CVC invites comments and suggestions on the strategy by 25th September, 2010


CVC invites comments and suggestions on the strategy from all concerned including the citizens by 25th September, 2010

State of Corruption in India

India’s stellar performance in rankings on growth indicators and its innovative approaches to poverty alleviation are often compromised by absence of noticeable efforts in governance reforms for ensuring high levels of integrity, enhanced transparency and probity in public and corporate life. It is a commonly held view that political and bureaucratic corruption, public funds embezzlement, fraudulent procurement practices and corruption in the enforcement and regulatory institutions and consumer exploitation by private companies/ contractors plague

Indian public life. Studies and public surveys have reinforced this public perception and have consistently shown that corruption persists in India despite many steps by the government. Examining the root causes of corruption in India and understanding its several manifestations is necessary to place the problem in its context and is an essential prerequisite for policy formulation.


Vision: A nation built on good governance, transparency and integrity, and free from all forms of corruption, and a responsible society aware of its ethical responsibilities.

Mission: To channelize, integrate the resources and build synergy into the efforts of all stakeholders in society to promote integrity in governance and progressively eliminate corruption from India through effective prevention, detection and punishment of all corrupt activities.

Objectives: To ensure adherence to ethical standards and integrity in the functioning of the Indian Republic by engaging all stakeholders by:

(a) Raising public awareness to promote zero tolerance towards corruption;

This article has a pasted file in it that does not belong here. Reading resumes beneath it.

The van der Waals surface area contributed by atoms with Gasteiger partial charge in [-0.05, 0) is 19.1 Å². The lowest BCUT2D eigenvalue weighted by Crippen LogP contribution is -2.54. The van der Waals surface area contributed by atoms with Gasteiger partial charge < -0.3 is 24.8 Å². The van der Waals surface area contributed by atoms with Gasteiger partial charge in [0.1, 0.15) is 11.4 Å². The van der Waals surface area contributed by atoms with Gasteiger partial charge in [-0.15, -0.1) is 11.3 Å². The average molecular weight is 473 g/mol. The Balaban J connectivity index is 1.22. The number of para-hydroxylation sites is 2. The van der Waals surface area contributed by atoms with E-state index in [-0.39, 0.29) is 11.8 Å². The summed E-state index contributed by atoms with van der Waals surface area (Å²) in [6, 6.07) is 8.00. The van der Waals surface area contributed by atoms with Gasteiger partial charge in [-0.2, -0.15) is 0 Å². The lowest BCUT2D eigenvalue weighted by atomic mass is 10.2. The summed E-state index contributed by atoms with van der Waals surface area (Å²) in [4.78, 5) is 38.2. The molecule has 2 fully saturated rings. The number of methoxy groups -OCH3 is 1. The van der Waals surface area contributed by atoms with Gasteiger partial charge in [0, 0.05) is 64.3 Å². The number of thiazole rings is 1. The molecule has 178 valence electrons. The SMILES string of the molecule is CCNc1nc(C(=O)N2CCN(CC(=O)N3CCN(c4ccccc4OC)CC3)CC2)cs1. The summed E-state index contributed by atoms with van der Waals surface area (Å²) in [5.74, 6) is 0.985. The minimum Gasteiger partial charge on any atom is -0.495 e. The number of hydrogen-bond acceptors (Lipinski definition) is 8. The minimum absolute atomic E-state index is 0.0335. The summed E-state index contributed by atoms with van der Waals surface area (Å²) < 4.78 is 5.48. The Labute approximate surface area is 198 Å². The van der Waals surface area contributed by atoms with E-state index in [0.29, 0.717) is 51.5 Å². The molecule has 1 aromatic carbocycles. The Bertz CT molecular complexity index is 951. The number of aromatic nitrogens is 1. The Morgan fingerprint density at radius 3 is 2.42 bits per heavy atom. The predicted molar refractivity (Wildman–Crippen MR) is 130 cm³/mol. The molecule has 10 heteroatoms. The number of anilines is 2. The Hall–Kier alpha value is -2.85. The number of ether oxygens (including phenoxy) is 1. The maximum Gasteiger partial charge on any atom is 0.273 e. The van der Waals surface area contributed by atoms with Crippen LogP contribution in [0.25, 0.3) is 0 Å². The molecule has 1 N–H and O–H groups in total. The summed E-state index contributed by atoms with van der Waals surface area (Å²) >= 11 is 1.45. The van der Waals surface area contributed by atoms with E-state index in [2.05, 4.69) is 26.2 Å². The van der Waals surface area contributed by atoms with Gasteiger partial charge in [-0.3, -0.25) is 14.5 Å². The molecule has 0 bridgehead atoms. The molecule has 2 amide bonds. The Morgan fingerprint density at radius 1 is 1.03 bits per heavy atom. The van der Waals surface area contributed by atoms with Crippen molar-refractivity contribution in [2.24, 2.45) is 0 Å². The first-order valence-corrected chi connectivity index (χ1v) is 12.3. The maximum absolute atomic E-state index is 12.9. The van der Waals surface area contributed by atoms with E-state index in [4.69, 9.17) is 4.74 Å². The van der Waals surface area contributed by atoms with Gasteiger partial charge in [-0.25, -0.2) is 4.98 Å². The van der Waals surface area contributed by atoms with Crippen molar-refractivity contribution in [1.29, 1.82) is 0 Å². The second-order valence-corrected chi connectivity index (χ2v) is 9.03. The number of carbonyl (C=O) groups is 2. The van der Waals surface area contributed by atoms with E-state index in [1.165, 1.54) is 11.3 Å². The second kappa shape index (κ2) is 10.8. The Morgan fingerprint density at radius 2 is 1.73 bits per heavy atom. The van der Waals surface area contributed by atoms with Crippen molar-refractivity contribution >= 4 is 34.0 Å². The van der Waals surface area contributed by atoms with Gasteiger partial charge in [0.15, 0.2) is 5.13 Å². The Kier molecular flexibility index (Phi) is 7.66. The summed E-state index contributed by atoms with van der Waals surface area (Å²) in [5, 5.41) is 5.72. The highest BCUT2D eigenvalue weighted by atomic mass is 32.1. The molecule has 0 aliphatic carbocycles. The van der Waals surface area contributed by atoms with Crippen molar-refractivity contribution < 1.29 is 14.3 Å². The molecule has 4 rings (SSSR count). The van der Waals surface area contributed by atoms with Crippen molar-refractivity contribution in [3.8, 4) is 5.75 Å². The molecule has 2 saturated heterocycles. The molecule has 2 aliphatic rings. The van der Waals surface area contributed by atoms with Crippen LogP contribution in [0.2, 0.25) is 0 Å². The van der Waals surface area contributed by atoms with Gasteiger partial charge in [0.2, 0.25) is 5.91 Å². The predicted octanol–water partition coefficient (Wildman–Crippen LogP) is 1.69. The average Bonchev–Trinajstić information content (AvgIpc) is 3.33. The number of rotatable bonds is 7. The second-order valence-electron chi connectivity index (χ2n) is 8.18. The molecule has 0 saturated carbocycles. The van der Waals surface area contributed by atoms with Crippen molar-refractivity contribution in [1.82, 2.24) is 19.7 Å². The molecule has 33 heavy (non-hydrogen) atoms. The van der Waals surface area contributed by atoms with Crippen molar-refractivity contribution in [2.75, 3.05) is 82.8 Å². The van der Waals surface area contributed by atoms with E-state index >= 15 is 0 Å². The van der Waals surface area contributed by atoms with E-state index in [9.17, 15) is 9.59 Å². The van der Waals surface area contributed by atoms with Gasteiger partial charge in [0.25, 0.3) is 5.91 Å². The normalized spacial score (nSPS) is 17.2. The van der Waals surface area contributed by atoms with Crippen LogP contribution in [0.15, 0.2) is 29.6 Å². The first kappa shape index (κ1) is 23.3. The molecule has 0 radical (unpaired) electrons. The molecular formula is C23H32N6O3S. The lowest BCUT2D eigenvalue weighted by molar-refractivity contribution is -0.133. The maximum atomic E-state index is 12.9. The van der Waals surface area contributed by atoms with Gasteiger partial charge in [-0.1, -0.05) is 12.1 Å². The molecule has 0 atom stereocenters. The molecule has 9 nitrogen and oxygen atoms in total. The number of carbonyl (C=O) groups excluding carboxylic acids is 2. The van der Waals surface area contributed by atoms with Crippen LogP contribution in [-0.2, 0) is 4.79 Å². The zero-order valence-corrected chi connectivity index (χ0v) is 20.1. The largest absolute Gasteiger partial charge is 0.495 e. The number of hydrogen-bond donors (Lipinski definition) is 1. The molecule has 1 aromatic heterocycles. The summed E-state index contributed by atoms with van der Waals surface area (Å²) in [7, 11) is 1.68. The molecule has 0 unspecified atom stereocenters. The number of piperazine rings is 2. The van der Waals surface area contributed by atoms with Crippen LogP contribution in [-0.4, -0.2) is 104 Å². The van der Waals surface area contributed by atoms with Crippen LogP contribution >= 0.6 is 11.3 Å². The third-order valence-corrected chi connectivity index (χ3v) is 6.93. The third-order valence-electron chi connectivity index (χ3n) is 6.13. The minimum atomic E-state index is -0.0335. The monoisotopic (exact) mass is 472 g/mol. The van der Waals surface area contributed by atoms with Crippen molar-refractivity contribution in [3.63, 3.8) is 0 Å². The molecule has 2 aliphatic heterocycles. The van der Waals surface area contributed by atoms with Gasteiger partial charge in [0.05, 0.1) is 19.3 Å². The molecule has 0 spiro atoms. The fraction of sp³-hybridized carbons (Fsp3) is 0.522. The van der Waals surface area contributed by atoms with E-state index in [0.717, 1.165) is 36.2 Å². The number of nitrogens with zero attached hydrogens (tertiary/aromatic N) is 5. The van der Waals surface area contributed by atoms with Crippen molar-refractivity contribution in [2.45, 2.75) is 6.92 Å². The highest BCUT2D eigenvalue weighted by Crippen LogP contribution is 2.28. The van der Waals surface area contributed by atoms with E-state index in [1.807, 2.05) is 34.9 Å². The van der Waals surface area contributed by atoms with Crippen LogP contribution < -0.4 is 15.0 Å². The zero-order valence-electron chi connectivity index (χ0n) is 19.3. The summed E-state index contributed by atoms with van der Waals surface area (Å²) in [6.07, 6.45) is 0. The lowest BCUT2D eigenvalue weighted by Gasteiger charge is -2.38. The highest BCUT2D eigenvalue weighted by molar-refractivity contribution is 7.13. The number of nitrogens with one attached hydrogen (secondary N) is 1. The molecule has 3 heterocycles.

(b) Undertaking effective preventive measures to minimise the scope for corruption;

(c) Strengthening legal and regulatory framework and capacity building of the institutions of accountability as well as enforcement agencies;

(d) Creating sustainable deterrence against corruption by strict and prompt enforcement of anti-corruption laws and regulations;

(e) Enhancing collaboration amongst all stakeholders in ensuring that corruption cases are detected, reported, and prosecuted properly;

(f) Reducing opportunities of investment and utilization of wealth earned through corrupt means.


A need was expressed by various stakeholders to develop, adopt and maintain a National Anti-Corruption Strategy (NACS) in India. The Central Vigilance Commission (CVC) with the endorsement of the Vigilance Advisory Council therefore decided to assist the government in formulating an anti-corruption policy.

Formulation of the NACS was a multi-step process which involved: (a) assessing the status of corruption at various levels of governance; (b) diagnosing its causes; (c) understanding the expectations of all stakeholders; and (d) proposing various strategies to combat corruption in an effective and efficient manner. The NACS was formally drafted after obtaining the endorsement of all stakeholders through surveys, interviews, group discussions and consensus building. Based on the feedback received on the draft, necessary amendments were made to ensure that the resultant strategy is practical from an implementation stand-point, with a high
probability of success. The NACS then came into being once it was endorsed by all the stakeholders.

The strategy itself is hinged upon a multi-pronged approach to tackle corruption. It relies on a combination of prevention, enforcement and awareness raising measures, embedded within the ethical, legal, institutional, social and systemic framework of governance in India. It aims to address both petty and grand corruption by engaging multiple stakeholders of society and by encouraging international cooperation on issues related to corruption. It provides concrete recommendations and action steps to be undertaken in order to progressively eliminate corruption.

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